"There is a chamber far away
Where sleep the good and brave,
But a better place ye have named for me
Than by my father's grave.
For truth and right, 'gainst treason's might,
This hand hath always striven,
And ye raise it up for a witness still
In the eye of earth and heaven.
Then nail my head on yonder tower ---
Give every town a limb ---
And God who made shall gather them:
I go from you to Him !"

The morning dawn’d full darkly,
The rain came flashing down,
And the jagged streak of the levin-bolt
Lit up the gloomy town:
The thunder crash’d across the heaven,
The fatal hour was come;
Yet aye broke in with muffled beat
The ’larum of the drum.
There was madness on the earth below
And anger in the sky,
And young and old, and rich and poor,
Came forth to see him die.

Ah, God ! that ghastly gibbet !
How dismal ’tis to see
The great tall spectral skeleton,
The ladder and the tree !
Hark ! hark ! it is the clash of arms ---
The bells begin to toll ---
“He is coming! he is coming!
God’s mercy on his soul !”
One last long peal of thunder:
The clouds are clear’d away,
And the glorious sun once more looks down
Amidst the dazzling day.

“He is coming ! he is coming !”
Like a bridegroom from his room,
Came the hero from his prison
To the scaffold and the doom.
There was glory on his forehead,
There was lustre in his eye,
And he never walk’d to battle
More proudly than to die:
There was color in his visage,
Though the cheeks of all were wan,
And they marvell’d as they saw him pass,
That great and goodly man !

He mounted up the scaffold,
And he turn’d him to the crowd;
But they dar’d not trust the people,
So he might not speak aloud.
But he look’d upon the heavens,
And they were clear and blue,
And in the liquid ether
The eye of God shone through;
Yet a black and murky battlement
Lay resting on the hill,
As though the thunder slept within ---
All else was calm and still.

The grim Geneva ministers
With anxious scowl drew near,
As you have seen the ravens flock
Around the dying deer.
He would not deign them word nor sign,
But alone he bent the knee;
And veiled his face for Christ's dear grace
Beneath the gallows-tree.
Then radiant and serene he rose,
And cast his cloak away:
For he had ta'en his latest look
Of earth, and sun, and day.

A beam of light fell o'er him,
Like a glory round the shriven,
And he climbed the lofty ladder
As it were the path to heaven.
Then came a flash from out the cloud,
And a stunning thunder roll,
And no man dared to look aloft,
For fear was on every soul.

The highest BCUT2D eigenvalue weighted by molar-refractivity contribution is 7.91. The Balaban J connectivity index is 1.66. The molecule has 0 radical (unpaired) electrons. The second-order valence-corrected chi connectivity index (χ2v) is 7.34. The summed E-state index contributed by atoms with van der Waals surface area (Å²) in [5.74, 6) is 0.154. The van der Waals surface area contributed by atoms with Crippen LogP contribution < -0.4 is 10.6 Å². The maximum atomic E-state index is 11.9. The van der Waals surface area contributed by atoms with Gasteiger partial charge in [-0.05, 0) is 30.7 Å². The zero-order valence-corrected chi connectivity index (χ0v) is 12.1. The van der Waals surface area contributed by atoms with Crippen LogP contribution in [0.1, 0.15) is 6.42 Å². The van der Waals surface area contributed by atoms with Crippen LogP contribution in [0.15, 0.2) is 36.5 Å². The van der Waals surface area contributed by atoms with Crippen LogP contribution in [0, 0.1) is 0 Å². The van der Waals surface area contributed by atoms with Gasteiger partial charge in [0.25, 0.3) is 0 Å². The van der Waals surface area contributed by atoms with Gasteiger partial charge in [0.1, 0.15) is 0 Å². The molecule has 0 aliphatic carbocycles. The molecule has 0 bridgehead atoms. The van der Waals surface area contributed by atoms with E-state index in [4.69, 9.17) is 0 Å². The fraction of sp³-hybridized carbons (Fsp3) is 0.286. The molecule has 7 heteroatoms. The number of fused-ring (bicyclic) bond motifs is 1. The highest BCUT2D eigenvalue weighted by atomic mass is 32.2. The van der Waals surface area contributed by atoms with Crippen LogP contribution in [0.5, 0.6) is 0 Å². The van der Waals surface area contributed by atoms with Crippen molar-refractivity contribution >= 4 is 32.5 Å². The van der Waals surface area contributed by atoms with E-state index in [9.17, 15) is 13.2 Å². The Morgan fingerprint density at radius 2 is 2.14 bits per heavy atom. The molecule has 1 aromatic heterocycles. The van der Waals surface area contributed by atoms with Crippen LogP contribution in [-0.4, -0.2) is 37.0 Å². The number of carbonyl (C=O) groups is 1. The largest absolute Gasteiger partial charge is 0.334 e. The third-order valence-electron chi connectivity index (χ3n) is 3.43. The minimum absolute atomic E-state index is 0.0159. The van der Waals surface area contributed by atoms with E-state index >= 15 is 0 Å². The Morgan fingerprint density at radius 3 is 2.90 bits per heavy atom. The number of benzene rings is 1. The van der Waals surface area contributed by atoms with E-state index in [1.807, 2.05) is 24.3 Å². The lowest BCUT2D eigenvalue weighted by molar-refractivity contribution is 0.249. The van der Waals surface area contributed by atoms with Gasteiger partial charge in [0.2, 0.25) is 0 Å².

There was another heavy sound,
A hush and then a groan;
And darkness swept across the sky ---
The work of death was done !

William Edmondstoune Aytoun : The Execution of Montrose


Descending Night Sculpture
Adolph Alexander Weinman --- Descending Night



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In The Mind Of Odin

In the ancient days there went three men upon pilgrimage; one was a priest, and one was a virtuous person, and the third was an old rover with his axe.
As they went, the priest spoke about the grounds of faith.
'We find the proofs of our religion in the works of nature,' said he, and beat his breast.
'That is true,' said the virtuous person.'The peacock has a scrannel voice,' said the priest, 'as has been laid down always in our books. How cheering !' he cried, in a voice like one that wept. 'How comforting !'
'I require no such proofs,' said the virtuous person.
'Then you have no reasonable faith,' said the priest.
'Great is the right, and shall prevail !' cried the virtuous person. 'There is loyalty in my soul; be sure, there is loyalty in the mind of Odin.'
'These are but playings upon words,' returned the priest. 'A sackful of such trash is nothing to the peacock.'
Just then they passed a country farm, where there was a peacock seated on a rail; and the bird opened its mouth and sang with the voice of a nightingale.
'Where are you now ?' asked the virtuous person. 'And yet this shakes not me ! Great is the truth, and shall prevail !'
'The devil fly away with that peacock !' said the priest; and he was downcast for a mile or two.
But presently they came to a shrine, where a Fakeer performed miracles.
'Ah !' said the priest, 'here are the true grounds of faith. The peacock was but an adminicle. This is the base of our religion.' And he beat upon his breast, and groaned like one with colic.
'Now to me,' said the virtuous person, 'all this is as little to the purpose as the peacock. I believe because I see the right is great and must prevail; and this Fakeer might carry on with his conjuring tricks till doomsday, and it would not play bluff upon a man like me.'
Now at this the Fakeer was so much incensed that his hand trembled; and, lo ! in the midst of a miracle the cards fell from up his sleeve.
'Where are you now ?' asked the virtuous person. 'And yet it shakes not me !'
'The devil fly away with the Fakeer !' cried the priest. 'I really do not see the good of going on with this pilgrimage.'
'Cheer up !' cried the virtuous person. 'Great is the right, and shall prevail !'
'If you are quite sure it will prevail,' says the priest.
'I pledge my word for that,' said the virtuous person.
So the other began to go on again with a better heart.
At last one came running, and told them all was lost: that the powers of darkness had besieged the Heavenly Mansions, that Odin was to die, and evil triumph.
'I have been grossly deceived,' cried the virtuous person.
'All is lost now,' said the priest.
'I wonder if it is too late to make it up with the devil ?' said the virtuous person.
'Oh, I hope not,' said the priest. 'And at any rate we can but try. But what are you doing with your axe ?' says he to the rover.
'I am off to die with Odin,' said the rover.

Robert Louis Stevenson : Faith, Half Faith, and No Faith At All

Wilhelm II - Channel Gates

Wilhelm II in Zeebrugge - 1918